The Commission issued its legal assessment of the Hague Securities Convention recommending that the European Community and Member States sign the Convention, and that the Settlement Finality Directive be amended so that securities settlement systems are governed by one Convention law only.
The assessment finds that three of the issues pose no major difficulty, while on the fourth issue it cautions that the use of more than one Convention law within securities settlement systems would endanger financial stability.
The Hague Securities Convention establishes a conflicts-of-law regime, under which the law applicable to holdings of securities is the one named in the account agreement with the relevant intermediary. This differs from the regime which is currently applied in the European Community, under which the law applicable to holdings of securities is determined by the location of the account.
The Commission's legal assessment concludes that the issues on ‘scope of application’, ‘extent of third-party rights’, and ‘consequences for substantive and public law’ would not pose major difficulties, but that the application of the Convention may affect the financial stability of securities settlement systems, if participants in such a system decided to apply more than one Convention law.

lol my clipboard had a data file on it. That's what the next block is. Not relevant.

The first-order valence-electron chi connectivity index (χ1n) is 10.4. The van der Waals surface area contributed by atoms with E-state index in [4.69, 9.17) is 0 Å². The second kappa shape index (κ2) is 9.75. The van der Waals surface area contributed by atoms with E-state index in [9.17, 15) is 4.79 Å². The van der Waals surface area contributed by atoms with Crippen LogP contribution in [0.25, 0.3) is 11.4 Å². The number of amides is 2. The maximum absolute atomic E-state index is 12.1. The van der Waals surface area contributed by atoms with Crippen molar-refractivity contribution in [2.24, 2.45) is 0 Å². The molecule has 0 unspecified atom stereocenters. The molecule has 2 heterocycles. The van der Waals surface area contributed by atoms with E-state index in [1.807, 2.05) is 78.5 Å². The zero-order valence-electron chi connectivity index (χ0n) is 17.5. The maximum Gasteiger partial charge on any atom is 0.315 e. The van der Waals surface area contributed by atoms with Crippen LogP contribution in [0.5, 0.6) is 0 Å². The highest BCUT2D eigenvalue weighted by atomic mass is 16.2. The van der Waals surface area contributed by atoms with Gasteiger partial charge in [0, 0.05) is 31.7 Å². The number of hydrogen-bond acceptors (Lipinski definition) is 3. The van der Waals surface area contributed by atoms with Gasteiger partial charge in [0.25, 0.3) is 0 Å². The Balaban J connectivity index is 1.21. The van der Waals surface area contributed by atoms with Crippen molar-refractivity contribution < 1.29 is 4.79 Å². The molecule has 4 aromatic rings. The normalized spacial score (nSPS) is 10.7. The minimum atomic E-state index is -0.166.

The Commission therefore suggests that, apart from changing three Directives, in which the 'location of the account' formula appears, an additional eligibility criterion be introduced in Article 2 of the Settlement Finality Directive to ensure that, within systems, one and only one Convention law should be expressly chosen by all participants. These amendments would have to be introduced after the signing of the Convention and before its ratification.
The USA and Switzerland signed the Convention on 5 July 2006
© European Commission
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